What we learned as Fields, offense struggle in loss vs. Packers originally appeared on NBC Sports Chicago
GREEN BAY, Wisc. – Ryan Poles said the Bears wanted to “take back the north” during his introductory press conference.
Aaron Rodgers and the Green Bay Packers let them know Sunday at Lambeau Field that they have a lot of work to do.
Final: Packers 27, Bears 10
The Bears took an early 7-3 lead, but it was all Rodgers, Aaron Jones, and A.J. Dillon from that point on.
The Packers led 24-7 at halftime, and the Bears’ offense had no way of punching its way back into the game.
On the night, Justin Fields went 7-for-11 for 70 yards and an interception while adding a 3-yard rushing score. Running back David Montgomery was a bright spot, rushing for 122 yards on 15 carries in the loss.
Here’s what we learned from the Bears’ loss in Green Bay.
Rodgers is in his 18th NFL season. Veteran cornerbacks like Rodgers are notorious for picking on rookie cornerbacks, no matter how talented they are.
Sunday night was no exception.
Rodgers rarely looked Jaylon Johnson’s way. Why would he?
The Packers star continually went at rookie defensive back Kyler Gordon. Gordon, like many Bears defenders, struggled to diagnose Green Bay’s play-action, giving Allen Lazard, Randall Cobb, and Sammy Watkins the edge on a number of snaps.
In the first half, Gordon allowed six completions, including a touchdown, as the Bears trailed 24-7. He gave up another long completion to Sammy Watkins in the second half.
Cornerbacks almost always struggle early in their NFL transition (Patrick Surtain Jr. notwithstanding).
Gordon is extremely talented, but there will be growing pains.
Luckily for the Bears, there are very few quarterbacks on the schedule who can pick on him the way Rodgers did Sunday.
Two-headed monster eats
We knew the Packers were going to lean on Jones and Dillon. After getting pasted by the Minnesota Vikings in Week 1, Packers head coach Matt LaFleur said as much.
The Bears had no answers for the Packers’ backfield tandem Sunday.
Green Bay ate the Bears alive with Pony Personnel (Dillon and Jones both on the field) in the first half. The Bears’ front four got a decent push on the first two drives, but the missed tackles piled up and Jones and Dillon ground them to dust.
In the first half, Dillon and Jones combined for 20 touches for 123 for the Packers’ 233 yards and two touchdowns.
The back-breaking moment for the Bears’ defense came midway through the second quarter. Trailing 10-7, the Bears had the Packers facing a second-and-28 after a Trevis Gipson sack. But Rodgers threw a quick pass to Romeo Doubs that gained 20 after several missed tackles. He hit Cobb for 9 on the next play for a first down.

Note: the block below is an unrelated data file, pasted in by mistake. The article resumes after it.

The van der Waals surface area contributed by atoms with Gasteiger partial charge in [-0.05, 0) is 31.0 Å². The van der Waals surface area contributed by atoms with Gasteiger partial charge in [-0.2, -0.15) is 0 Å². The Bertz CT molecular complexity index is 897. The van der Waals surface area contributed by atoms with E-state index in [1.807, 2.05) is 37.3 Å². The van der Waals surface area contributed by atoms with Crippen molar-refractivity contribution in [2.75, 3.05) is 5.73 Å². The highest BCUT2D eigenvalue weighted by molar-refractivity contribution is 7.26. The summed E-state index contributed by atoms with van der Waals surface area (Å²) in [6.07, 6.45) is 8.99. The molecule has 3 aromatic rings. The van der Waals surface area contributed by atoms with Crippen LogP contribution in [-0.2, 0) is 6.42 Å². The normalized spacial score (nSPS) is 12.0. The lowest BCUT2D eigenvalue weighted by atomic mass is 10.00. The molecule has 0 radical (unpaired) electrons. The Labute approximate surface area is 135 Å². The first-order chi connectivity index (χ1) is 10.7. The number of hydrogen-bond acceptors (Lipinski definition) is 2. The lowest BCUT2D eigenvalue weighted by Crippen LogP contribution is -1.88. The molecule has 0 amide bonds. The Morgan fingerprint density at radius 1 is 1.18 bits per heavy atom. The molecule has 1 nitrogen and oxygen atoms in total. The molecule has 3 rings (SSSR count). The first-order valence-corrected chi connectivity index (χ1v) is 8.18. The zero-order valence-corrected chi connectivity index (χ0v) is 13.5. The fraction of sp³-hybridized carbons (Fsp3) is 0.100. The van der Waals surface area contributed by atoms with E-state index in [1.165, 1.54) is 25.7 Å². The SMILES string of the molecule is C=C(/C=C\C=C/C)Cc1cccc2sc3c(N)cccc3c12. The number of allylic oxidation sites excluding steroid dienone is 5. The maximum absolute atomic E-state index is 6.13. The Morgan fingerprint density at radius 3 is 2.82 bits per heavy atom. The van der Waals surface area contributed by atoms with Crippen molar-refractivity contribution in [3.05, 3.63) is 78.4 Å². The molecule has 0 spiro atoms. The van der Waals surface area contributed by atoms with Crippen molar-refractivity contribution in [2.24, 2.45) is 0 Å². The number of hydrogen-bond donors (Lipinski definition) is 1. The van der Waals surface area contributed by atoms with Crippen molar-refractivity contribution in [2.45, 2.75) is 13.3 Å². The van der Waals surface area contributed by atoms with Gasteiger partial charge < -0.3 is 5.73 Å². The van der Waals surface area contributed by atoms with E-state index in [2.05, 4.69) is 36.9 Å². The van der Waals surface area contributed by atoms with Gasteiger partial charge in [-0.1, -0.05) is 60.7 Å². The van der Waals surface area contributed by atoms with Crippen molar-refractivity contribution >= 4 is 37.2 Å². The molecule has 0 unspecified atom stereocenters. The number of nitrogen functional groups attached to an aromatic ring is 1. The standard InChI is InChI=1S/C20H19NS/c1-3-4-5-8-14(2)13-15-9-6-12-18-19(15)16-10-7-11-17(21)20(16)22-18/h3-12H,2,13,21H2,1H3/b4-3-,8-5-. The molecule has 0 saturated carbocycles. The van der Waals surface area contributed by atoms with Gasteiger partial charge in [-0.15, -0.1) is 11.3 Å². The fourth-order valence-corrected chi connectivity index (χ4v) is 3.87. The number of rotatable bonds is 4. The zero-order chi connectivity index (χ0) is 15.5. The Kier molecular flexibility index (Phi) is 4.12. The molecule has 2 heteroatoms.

Two plays later, Jones took a short pass from Rodgers and cruised 8 yards for the score as Dillon paved the way. That made it 17-7 and was pretty much all she wrote.
The Bears’ defense struggled to tackle, forced just one turnover (a botched handoff), and made too many mental mistakes against a team with way more talent. The Packers rushed for 203 yards on the night.
It also got little help from the offense …
Searching for a consistent offense
The Bears’ opening script was a thing of beauty. Fields drove the offense 71 yards on eight plays with the help of a flea-flicker and 38 yards from David Montgomery. The second-year quarterback finished off the drive with a 3-yard touchdown run.
It was pretty close to perfection.
The off-script Bears looked a lot different.
The offense put together four straight three-and-outs (and an end-of-half kneel down) following the opening drive. It took the Bears 15 plays between the opening touchdown and the next first down they picked up.
After an impressive opening series for Montgomery, he notched just two touches (-5 yards rushing, 7 yards receiving) for the rest of the half.
The Bears finally went back to the running game in the second half, and Montgomery picked up where he left off.
With the Bears trailing 24-10 in the fourth quarter, Montgomery tried to put the team on his back. The Bears started at their own 10-yard line when Montgomery went to work, picking up gains of 11, 14, and 28 to get the Bears inside the 10.
On third-and-goal from the 6, Fields took off to his right and was stopped inches before hitting the pylon. The Bears had to go for it and elected to run a QB power from the shotgun, but it was stopped short. The Bears challenged the call, but it was upheld and the rally ended there.
The offense was behind the sticks for much of the night. There were drops, missed assignments, penalties, and very few explosive plays. The Bears’ offense had moments but lacked the consistency and rhythm needed to beat an elite team on the road.
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